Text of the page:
A Night of Cock & Bull Review 4 stars

“Flying Fish, Cock and Bull”
by Jeffrey Gordon Baker for remotegoat on 31/07/10

Make no mistake, A Night of Cock & Bull, an evening of spoken word and other sundry performances, curated monthly by Flying Fish Theatriks; is both what it says on the tin and the repository for ‘spontaneous absurdity’ that the poster billed it to be. The acts went from the sublime to the ridiculous and touched a few awkward nerves in between, but there was a warmth and DIY-local feel to the proceedings that is much appreciated in this corporately consuming day and age. Jamboree, the venue located in Limehouse inside of Cable Street Studios, is as basic, weathered and charming as a Wild West saloon, indeed it felt like being in a forgotten watering hole on the outskirts of a ghost town, rather than the East End of the sprawling metropolis.

The evening’s entertainments could have easily been mistaken for the monthly talent show of the circus-runaway support group. There were a couple of blokey comedians making cheap and cheerful jabs at themselves and the audience. Tricity Vogue delighted the crowd, playing hits of recent decades on the Ukulele with sweetly sincere fabricated back-stories. Deborah Rothenberg sang a song about breaking the speed limit whilst racing down Muswell Hill on her bicycle and then her lamp-headed puppet’s legs fell off, apparently due to hyper-arousal brought on by an office clerk pretending to be a blonde bombshell (you can’t make this stuff up). An artist watching via webcam link-up from a field in Spain, painted what he saw, his efforts-in-progress being projected on the back wall of the bar; whilst STIK, guest graffiti artist, set up shop outside and painted a canvas of the assembled crowd as melancholy STIK-figures, presumably his signature style.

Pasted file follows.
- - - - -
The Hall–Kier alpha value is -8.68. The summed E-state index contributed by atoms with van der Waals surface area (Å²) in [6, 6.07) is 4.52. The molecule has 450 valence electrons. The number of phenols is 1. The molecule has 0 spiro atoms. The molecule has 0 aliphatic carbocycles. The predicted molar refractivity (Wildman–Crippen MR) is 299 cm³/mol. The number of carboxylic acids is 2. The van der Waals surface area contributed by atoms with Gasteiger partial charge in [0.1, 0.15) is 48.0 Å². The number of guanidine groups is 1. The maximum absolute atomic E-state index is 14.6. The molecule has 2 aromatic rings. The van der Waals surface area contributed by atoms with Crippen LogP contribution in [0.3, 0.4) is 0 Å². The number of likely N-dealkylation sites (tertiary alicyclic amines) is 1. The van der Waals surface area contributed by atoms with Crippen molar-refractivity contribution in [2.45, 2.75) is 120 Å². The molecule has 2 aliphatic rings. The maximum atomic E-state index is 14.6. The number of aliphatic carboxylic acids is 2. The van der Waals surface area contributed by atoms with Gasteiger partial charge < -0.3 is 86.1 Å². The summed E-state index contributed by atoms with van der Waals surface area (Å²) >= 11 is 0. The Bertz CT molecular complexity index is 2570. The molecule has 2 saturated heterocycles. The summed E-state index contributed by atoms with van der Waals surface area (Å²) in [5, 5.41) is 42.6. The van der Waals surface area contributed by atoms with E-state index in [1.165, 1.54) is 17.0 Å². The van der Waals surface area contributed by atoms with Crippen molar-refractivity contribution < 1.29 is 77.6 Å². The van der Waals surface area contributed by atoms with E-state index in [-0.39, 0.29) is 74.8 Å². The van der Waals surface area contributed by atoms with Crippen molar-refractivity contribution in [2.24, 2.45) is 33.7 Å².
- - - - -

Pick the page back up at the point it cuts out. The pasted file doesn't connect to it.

A seemingly hidden gem of the evening was to be found in the ‘Theatre under the Stairs’ in the form of an intimate storytelling performance, the work of Flying Fish Theatriks. In the 3rd instalment of their Four Seasons Story-Box, an audience of just two at a time is treated to a 10-minute storytelling experience in a tiny little space. The refreshing beauty of this piece was its use of ‘Minimal Theatre’ to showcase story and performance, the basic tried and true tools of theatre itself. Some of the work in this genre of performance (a lot of which was recently on display at the Battersea Arts Centre One-on-One Festival) can feel gimmicky and light on actual content. Flying Fish, however, use the intimacy of the small space as a vehicle for a finely crafted piece of writing – part riddle, part fairy story, part whimsically existential tale of woe – performed with tender genuineness, simple and touching.

In between sets, as we sat on the curb outside the bar watching STIK the graffiti artist paint, I asked my stylish, sports car-driving companion what he thought of it all. ‘I feel so cutting edge!’ he exclaimed. It occurred to me that maybe these friendly fringe-y art nights could take off as some sort of reaction to bleak financial times and online alienation, although that would probably ruin them. But as I walked through the City and Shoreditch, past techno-pumping nightclubs, chic bars and boozy pubs on my way home, I felt just the tiniest bit smugly superior for having gone to Limehouse to have A Night of Cock & Bull instead.

Event Venues & Times
Showing until 29/11/12 Jamboree | 566 cable street, London, E1W 3HB

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Jamboree venue London
LIVE broadcast from Prospectivism’s phone Bambuser | (fromme espaine) live Armando Go! (kloptbaze) http://bit.ly/dbujHX

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